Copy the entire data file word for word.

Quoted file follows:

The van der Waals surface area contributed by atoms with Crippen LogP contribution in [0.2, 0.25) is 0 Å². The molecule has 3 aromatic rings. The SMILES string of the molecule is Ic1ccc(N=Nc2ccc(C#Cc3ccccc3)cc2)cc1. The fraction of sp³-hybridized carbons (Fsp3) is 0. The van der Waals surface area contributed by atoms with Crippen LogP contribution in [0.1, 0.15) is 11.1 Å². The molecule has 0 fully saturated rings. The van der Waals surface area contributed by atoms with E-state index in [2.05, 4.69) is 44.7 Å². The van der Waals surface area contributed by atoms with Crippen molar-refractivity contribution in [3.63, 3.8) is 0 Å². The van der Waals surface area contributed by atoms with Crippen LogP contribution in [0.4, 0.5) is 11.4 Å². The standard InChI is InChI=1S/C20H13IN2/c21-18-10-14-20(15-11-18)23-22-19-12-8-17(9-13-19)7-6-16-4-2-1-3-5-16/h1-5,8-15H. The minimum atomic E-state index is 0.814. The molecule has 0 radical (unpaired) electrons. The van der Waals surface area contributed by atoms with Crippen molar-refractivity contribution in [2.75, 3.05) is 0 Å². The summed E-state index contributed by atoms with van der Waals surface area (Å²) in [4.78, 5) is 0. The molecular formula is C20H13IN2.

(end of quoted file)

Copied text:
The van der Waals surface area contributed by atoms with Crippen LogP contribution in [0.2, 0.25) is 0 Å². The molecule has 3 aromatic rings. The SMILES string of the molecule is Ic1ccc(N=Nc2ccc(C#Cc3ccccc3)cc2)cc1. The fraction of sp³-hybridized carbons (Fsp3) is 0. The van der Waals surface area contributed by atoms with Crippen LogP contribution in [0.1, 0.15) is 11.1 Å². The molecule has 0 fully saturated rings. The van der Waals surface area contributed by atoms with E-state index in [2.05, 4.69) is 44.7 Å². The van der Waals surface area contributed by atoms with Crippen molar-refractivity contribution in [3.63, 3.8) is 0 Å². The van der Waals surface area contributed by atoms with Crippen LogP contribution in [0.4, 0.5) is 11.4 Å². The standard InChI is InChI=1S/C20H13IN2/c21-18-10-14-20(15-11-18)23-22-19-12-8-17(9-13-19)7-6-16-4-2-1-3-5-16/h1-5,8-15H. The minimum atomic E-state index is 0.814. The molecule has 0 radical (unpaired) electrons. The van der Waals surface area contributed by atoms with Crippen molar-refractivity contribution in [2.75, 3.05) is 0 Å². The summed E-state index contributed by atoms with van der Waals surface area (Å²) in [4.78, 5) is 0. The molecular formula is C20H13IN2.